Externalities in the Classroom: How Children Exposed to Domestic Violence Affect Everyone’s Kids

Justin Wolfers
Many teachers believe that a “few bad apples” can spoil a whole classroom, reducing the learning of everyone in the room. While this is part of the folk wisdom of teaching, it has been surprisingly difficult to find these effects in the data.
But a very convincing new paper, by Scott Carrell of U.C. Davis and Mark Hoekstra of U.Pitt, “Externalities in the Classroom: How Children Exposed to Domestic Violence Affect Everyone’s Kids” (available here), suggests that these effects can be pretty big.
The real difficulty in this style of research is to find a useful proxy for whether or not a classroom is affected by a disruptive student. Previously researchers have used indicators like whether a student has low standardized test scores, but as any teacher knows, the under-performing kids may not be the disruptive ones. And if you analyze only a weak statistical proxy for classroom disruption, you get weak estimates, even when the true effects are large.
The truly innovative part of the Carrell and Hoekstra study begins with their search for potentially disruptive kids: they looked for those coming from particularly difficult family situations. In particular, they combed through court records and linked every domestic violence charge in Alachua County, Florida to the county schooling records of kids living in those households.
It’s a sad story: nearly 5 percent of the kids in their sample could be linked to a household with a reported domestic violence incident. (And given under-reporting, the true number may be much larger.)
The costs of this dysfunction are even more profound. Kids exposed to domestic violence definitely do have lower reading and math scores and greater disciplinary problems. But the effects of this dysfunction are not limited to the direct victims of this violence: kids exposed to kids exposed to domestic violence also have lower test scores and more disciplinary infractions.

Around 70 percent of the classes in their sample have at least one kid exposed to domestic violence. The authors compare the outcomes of that kid’s classmates with their counterparts in the same school and the same grade in a previous or subsequent year — when there were no kids exposed to family violence — finding large negative effects.
Adding even more credibility to their estimates, they show that when a kid shares a classroom with a victim of family violence, she or he will tend to under-perform relative to a sibling who attended the same school but whose classroom had fewer kids exposed to violence. These comparisons underline the fact that the authors are isolating the causal effects of being in a classroom with a potentially disruptive kid, and not some broader socio-economic pattern linking test scores and the amount of family violence in the community.
You likely already believe there is an equity rationale for trying to help those kids subject to difficult family situations. This research also suggests a compelling efficiency rationale, as the effects radiate well beyond the dysfunctional household.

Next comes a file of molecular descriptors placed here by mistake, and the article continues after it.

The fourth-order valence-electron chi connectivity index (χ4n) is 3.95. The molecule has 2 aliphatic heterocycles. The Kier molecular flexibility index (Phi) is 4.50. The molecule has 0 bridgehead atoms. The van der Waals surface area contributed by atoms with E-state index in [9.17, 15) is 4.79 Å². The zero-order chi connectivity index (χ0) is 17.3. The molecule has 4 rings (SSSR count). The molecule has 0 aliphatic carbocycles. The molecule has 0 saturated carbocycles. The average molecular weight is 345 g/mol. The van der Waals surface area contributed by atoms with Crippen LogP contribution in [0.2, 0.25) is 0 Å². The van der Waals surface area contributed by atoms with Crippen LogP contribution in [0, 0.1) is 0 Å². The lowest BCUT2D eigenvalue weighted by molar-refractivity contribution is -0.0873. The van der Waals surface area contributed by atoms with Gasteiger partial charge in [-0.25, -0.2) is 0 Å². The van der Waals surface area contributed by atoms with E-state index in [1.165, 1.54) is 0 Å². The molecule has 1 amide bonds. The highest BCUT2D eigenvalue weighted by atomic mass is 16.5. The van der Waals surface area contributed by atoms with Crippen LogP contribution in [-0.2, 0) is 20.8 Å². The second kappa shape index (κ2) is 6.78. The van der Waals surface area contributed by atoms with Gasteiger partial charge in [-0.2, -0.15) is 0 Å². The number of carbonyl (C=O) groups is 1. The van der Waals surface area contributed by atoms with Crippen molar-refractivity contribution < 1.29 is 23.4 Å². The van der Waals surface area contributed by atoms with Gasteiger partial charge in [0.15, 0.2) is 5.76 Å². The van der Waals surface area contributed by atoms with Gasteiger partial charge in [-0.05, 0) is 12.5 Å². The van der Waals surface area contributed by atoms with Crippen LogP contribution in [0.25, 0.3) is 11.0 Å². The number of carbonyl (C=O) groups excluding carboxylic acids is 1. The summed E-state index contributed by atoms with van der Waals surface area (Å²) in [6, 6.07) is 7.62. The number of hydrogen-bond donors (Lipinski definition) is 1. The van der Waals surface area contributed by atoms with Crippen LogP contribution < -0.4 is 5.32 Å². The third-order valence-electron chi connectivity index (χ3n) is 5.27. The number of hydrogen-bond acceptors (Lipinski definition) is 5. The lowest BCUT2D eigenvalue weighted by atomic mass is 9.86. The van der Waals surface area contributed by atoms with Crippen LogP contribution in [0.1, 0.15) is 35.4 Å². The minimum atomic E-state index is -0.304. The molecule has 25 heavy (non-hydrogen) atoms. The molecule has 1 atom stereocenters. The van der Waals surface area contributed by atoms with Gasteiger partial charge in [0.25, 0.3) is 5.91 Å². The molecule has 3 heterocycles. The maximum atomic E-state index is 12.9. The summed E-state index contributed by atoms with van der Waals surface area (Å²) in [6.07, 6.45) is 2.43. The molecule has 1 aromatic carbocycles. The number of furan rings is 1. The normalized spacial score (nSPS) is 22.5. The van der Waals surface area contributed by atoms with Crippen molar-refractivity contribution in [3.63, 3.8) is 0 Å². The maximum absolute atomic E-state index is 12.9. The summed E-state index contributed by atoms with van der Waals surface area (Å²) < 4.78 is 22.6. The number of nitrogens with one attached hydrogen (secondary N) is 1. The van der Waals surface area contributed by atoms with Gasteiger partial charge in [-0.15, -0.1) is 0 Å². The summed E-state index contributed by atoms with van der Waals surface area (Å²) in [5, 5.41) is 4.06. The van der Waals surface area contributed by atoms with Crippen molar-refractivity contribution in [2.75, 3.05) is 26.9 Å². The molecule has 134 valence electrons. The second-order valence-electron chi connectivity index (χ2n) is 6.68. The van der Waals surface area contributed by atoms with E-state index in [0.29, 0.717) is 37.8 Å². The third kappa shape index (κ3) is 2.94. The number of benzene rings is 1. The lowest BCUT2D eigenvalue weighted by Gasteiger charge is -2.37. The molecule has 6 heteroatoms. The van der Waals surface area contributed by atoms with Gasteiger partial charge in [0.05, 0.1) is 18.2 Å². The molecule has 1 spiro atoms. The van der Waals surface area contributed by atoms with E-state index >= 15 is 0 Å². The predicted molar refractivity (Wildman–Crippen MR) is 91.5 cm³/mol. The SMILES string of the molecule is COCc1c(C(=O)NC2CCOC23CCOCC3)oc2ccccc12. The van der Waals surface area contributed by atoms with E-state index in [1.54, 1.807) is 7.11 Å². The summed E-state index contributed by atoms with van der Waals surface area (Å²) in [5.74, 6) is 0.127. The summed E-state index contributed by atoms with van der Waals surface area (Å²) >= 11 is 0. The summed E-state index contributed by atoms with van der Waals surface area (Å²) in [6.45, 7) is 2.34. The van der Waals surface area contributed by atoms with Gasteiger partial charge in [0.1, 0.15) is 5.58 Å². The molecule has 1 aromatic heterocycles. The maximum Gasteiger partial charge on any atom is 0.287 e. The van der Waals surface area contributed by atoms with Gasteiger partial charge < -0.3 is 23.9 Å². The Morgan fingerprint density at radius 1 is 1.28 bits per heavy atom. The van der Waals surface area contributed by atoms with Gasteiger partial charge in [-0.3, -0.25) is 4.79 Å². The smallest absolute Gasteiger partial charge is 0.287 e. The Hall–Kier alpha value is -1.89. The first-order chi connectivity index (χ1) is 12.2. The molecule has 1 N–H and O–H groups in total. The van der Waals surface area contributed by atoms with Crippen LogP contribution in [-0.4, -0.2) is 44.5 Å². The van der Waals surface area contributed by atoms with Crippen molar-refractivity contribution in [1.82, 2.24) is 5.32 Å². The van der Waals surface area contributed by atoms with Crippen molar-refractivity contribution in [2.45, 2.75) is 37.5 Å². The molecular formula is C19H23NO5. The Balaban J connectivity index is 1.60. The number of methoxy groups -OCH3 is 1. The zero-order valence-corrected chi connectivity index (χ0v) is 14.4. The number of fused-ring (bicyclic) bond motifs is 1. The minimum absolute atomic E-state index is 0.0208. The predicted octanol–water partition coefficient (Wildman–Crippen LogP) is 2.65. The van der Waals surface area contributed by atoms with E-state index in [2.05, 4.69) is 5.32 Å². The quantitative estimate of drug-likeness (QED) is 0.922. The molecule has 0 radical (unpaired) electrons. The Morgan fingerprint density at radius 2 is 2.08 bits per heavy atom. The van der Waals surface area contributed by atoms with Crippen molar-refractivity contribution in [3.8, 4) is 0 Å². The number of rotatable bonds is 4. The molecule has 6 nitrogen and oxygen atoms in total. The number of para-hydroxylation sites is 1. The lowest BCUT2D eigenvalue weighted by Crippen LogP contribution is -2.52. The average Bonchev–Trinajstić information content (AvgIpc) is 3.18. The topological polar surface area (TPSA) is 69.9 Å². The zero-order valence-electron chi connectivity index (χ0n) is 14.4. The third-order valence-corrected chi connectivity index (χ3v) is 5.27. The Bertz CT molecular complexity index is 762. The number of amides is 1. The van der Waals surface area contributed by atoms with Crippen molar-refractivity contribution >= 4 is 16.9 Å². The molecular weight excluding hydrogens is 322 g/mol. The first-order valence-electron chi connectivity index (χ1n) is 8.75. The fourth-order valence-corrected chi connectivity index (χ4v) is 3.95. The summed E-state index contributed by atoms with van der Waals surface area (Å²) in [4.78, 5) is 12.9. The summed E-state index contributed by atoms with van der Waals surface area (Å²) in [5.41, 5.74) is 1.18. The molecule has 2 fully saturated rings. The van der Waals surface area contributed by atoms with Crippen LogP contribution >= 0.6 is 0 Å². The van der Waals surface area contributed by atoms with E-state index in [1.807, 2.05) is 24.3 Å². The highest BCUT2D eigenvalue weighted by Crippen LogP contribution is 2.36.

2 thoughts on “Externalities in the Classroom: How Children Exposed to Domestic Violence Affect Everyone’s Kids”

  1. I am very surprised no one has found this worthy of comment. This is exactly what informed people around our elementary school (in particular) have been noticing for years. Here is a readable, detailed study that looks at the effects on classmates, of kids who are exposed to domestic violence. The authors even quote an initial research question to inspect that seems remarkably hands-on: “a nationally representative survey found that 85 percent of
    teachers and 73 percent of parents said that the ‘school experience of most students
    suffers at the expense of a few chronic offenders’ (Public Agenda, 2004)”
    Hello? These authors have found where those few chronic offenders come from, and where they come up with their ideas of what constitutes respect and how to treat others. This is an astonishingly applicable piece, and I sure hope more people involved with security and student behavior in the schools read it. Even back when I was in school, you avoided the bigger kids you knew were beat on at home, because you knew they would beat on you to get even with the world. And if their moms were beat on too, they tended to be sad, withdrawn and tired, or angry, unmotivated and sassy. Trust me, this did not depend on race for the most part either – mainly black, white and hispanic in the Twin Cities at the time. But as the Hmong families settled in more and took on more of the “American values” around them (by the mid-80s), then their children who witnessed domestic violence had the same sort of reactions. I know several people I am going to bring this paper to myself, if i must, to get them to truly read it.

  2. I agree with you Millie. You ask why this article has not received more comments. I don’t know, but I find that it is something people don’t want to discuss. Too unPC to even discuss. I am overwhelmed by the amount of denial there is on the part of Madison citizens. I see places like some parts of Chicago being much more upfront about the problems. We can’t deal with the problems if we refuse to recognize or talk about them openly.

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